The largest banks in the U.S. remain subject to insufficient capital requirements that undermine the stability of the financial system and leave the possibility of future banking crises too high. Capital standards must be strengthened to fully support the benefits to society that come from a strong and resilient banking system, especially during period of financial and economic stress. None of the industry’s arguments against higher requirements are supported by real-life experience or research, while the costs of insufficient capital requirements has been real and devastating for the American people. Capital requirements were irresponsibly low prior to the 2008 Crash, resulting in bank failures, massive taxpayer bailouts, and a catastrophic financial and economic collapse with a $20 trillion impact to the economy.
It’s clear that capital requirements must be strengthened for our largest banks, and that this would benefit the American people. Our report discusses the reasons those requirements must be increased, the baselessness of industry talking points, and two key aspects in which the capital framework must be strengthened.
Industry Arguments Against Higher Capital Requirements Are Wrong
The banking industry’s main public argument against higher capital requirements is the claim that this would force them to reduce lending or greatly increase the cost of credit, thus harming economic growth. This argument was repeated by the CEOs of the largest banks in the U.S. in hearings this year before Congress.
The reality is there is no real-life evidence of this. In fact, according to data from the Bank for International Settlements, both the amount of lending and the share of lending coming from banks to the non-financial sector has actually increased between 2013, when higher capital requirements started taking effect, and the 2020 pandemic.
Other industry arguments have been shown to be wrong:
- Banks claimed they were a “source of strength” during the 2020 pandemic-related market stress when in fact, they benefited massively from trillions of dollars of support from the Fed and Congress.
- Higher capital levels reduce the overall cost of capital by as much as 50%.
- U.S. banks have outperformed their European counterparts despite having higher requirements.
- Financial activities and risks in the shadow banking financial sector are an argument for more capital at banks not less.
Capital Requirements Must be Stronger
The argument for higher capital requirements is simple and obvious: better capitalized banks create a stronger, more resilient, and stable financial system that is less likely to cause or exacerbate economic and financial downturns. When large banks are undercapitalized, such downturns are not only more likely, but also more likely to become severe financial and economic crises that can cause tremendous harm to Americans from coast-to-coast and lead to taxpayer-funded bailouts. Additionally, research shows that higher bank capital “significantly lower[s] the cost of a crisis by sustaining bank lending during the resulting recession.”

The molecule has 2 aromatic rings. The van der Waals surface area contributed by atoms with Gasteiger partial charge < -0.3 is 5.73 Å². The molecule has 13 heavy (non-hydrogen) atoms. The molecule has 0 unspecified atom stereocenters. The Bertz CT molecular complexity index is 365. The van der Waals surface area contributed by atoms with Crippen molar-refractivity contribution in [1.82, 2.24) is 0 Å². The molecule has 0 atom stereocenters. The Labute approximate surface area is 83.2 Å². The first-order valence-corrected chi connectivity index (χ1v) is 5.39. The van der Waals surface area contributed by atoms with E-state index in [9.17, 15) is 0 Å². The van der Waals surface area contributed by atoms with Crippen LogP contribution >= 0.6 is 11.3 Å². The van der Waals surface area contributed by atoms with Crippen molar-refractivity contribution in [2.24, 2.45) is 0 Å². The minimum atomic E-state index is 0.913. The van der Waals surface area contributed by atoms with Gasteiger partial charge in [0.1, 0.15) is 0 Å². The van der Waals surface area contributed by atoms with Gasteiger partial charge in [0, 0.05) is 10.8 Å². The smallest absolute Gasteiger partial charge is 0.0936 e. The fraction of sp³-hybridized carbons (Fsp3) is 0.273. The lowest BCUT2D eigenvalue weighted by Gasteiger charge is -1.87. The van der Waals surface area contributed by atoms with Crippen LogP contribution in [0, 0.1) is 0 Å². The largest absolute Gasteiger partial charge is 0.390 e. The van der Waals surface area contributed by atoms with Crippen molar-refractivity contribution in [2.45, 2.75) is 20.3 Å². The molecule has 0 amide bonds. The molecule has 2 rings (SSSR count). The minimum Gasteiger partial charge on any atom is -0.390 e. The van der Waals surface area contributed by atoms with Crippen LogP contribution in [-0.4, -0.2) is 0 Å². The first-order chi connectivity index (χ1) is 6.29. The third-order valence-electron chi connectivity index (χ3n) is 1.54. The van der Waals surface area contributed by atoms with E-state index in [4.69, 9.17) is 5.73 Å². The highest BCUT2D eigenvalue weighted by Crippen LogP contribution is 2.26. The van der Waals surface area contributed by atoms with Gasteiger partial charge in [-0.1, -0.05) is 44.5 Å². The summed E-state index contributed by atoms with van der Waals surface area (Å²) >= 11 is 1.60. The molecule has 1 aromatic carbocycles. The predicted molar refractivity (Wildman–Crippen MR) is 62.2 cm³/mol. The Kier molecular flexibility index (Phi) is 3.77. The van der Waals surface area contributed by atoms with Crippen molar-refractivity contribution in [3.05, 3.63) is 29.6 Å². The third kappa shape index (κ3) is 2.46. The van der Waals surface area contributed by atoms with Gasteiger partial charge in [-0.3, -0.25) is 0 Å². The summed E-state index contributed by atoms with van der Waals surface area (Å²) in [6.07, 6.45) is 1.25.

Many estimates from academics and regulatory organizations of optimal capital requirements indicate that substantially stronger capital standards are both necessary and would be beneficial:
- The Federal Reserve Bank of Minneapolis estimates capital requirements should be 23.5% of risk-weighted assets and 15% of total assets.
- Federal Reserve Board analysis showed the most severe loss of a bank holding company during the 2008 Crash was 19% of risk weighted assets.
- Economists at the International Monetary Fund estimated capital requirements should be 23% of risk-weighted assets.
- Economists Anat Admati and Martin Hellwig, in their 2013 book The Banker’s New Clothes, estimated capital leverage requirements of at least 20% – 30% of total assets.
- The Basel Committee on Banking Supervision (BCBS), in a 2010 paper, estimated risk-based capital requirements of 16% would be appropriate.
There are two parts of the framework whose strength must be a priority: (1) the Federal Reserve supervisory stress test, which is the basis for the most important and binding U.S. large bank capital requirements, and (2) any potential Basel Endgame modifications, which must not be driven by a goal (that has been misguidedly promoted by many) to maintain capital requirements at approximately the same level as those currently in place. These are discussed in more detail in our report.